Why We Give Egypt So Many Weapons

Two days ago a friend said to me, “I’ve never understood why we give Egypt so much military aid.” I’ve actually been waiting patiently since 1993 for someone to say that to me.

I wrote my doctoral dissertation about the formation of American arms transfer policy toward the Arab-Israeli antagonists. In other words, I could actually bore you from now until the end of time with a really serious answer to that question, not just the kind of fine-sounding thing pundits typically pull out of their keisters because there’s a microphone in front of them. I really, actually know the answer.

That dissertation has been read, I think, by four people at most, one of them my supervisor, two of them my examiners, and one of them, maybe, my mother. Last I checked, it had never been checked out of the library, not even once. So obviously, this is my big moment.

Are you ready? Are you curious? Here’s the answer. Or part of it. There’s more, but I’ll wait for you all to beg to read the rest.

I’ll keep waiting. I’ve been waiting for eighteen years. I can wait a while longer. 

  1. Foxman

     I wonder what percentage of dissertations are never read by anybody but those directly involved?

  2. Douglas Pologe

    Claire: Would you please tell me what you said in your thesis without my having to read it? Please?

  3. Mel Foil

    Wasn’t that the standard way that countries got American arms during the Cold War? First import lots of Soviet arms, with some Soviet advisers, and then ask the Americans if they had a better idea…. “Hey, you guys sell arms…don’t you?”

  4. TeeJaw

    Now you can say five people have read it, almost.  I read all of what you released in the link.  I think this is what it says:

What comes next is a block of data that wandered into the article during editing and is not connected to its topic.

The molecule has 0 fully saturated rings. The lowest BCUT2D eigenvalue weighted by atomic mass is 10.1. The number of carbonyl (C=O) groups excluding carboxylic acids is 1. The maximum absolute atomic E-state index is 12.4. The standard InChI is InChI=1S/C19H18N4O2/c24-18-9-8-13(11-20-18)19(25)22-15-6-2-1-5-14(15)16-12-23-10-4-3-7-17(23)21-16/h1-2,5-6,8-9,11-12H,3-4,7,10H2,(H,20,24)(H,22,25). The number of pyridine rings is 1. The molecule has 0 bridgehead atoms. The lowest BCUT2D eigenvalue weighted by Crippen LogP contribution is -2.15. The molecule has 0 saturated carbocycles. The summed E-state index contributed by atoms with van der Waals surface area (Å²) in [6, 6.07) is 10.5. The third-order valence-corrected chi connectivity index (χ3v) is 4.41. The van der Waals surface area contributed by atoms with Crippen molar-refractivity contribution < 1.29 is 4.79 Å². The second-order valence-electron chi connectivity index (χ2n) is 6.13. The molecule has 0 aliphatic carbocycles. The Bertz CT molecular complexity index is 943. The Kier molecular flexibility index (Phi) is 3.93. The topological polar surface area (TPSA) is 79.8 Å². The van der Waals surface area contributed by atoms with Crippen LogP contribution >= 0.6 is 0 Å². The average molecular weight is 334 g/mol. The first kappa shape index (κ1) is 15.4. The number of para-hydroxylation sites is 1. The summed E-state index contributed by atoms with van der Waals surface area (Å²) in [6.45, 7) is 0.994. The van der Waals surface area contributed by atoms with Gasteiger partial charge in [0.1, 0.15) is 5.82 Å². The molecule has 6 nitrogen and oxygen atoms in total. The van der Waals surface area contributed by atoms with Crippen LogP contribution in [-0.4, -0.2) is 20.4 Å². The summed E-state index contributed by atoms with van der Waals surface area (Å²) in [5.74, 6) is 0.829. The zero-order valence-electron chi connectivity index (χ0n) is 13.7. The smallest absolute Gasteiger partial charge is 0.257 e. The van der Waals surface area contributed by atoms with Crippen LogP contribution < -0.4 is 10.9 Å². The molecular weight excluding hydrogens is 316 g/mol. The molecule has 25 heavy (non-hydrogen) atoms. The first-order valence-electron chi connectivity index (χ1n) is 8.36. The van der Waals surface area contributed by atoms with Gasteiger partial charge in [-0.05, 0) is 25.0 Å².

Before 1974 Egypt was a Soviet client.  The U.S. feared the spread of Soviet influence in the Middle East and wanted to gain more influence with Egypt.  The U.S. could not wean Egypt away from the Soviets without a promise of arms.  There was much talk of helping Egypt have all it needed to compete in the 20th Century, including modern arms.    The U.S. also wanted other Arab countries to see that it was to their advantage to make deals with the U.S.

    After Sadat dumped the Soviets and became open to U.S., we wanted to reward him.  Congress was concerned about Israel’s security, but a crucial CIA document showing that Israel has nuclear weapons was released with propitious timing during discussion of the sale of 6 C-130 aircraft to Egypt.  This convinced undecided members of Congress to approve the deal.  It appears this is the event, if there is one, that opened the floodgates for arms sales to Egypt.  Every president since supports it.

  5. TeeJaw

    Your thesis says more than what I posted above but there’s a 200 word limit.

  6. Douglas Pologe

    Thanks TeeJaw.

  7. Claire Berlinski
    C

    TeeJaw–A++. Exactly. Etoile, yes.

  8. Casey Taylor

    This makes me so happy, you don’t even know.  Smootch.

  9. Deleted Account

     I read it; it’s rather well done. Unfortunately it brings back the general disgust I felt back then towards Nixon, Kissinger, Congress, and Carter, and Realpolitik in general. Why is it so hard to simply stand beside Israel – not because it is Jewish, not because of Holocaust guilt – but simply because it is a free and democratic state? It’s not perfect, but then again, neither are we. But the struggle is the same.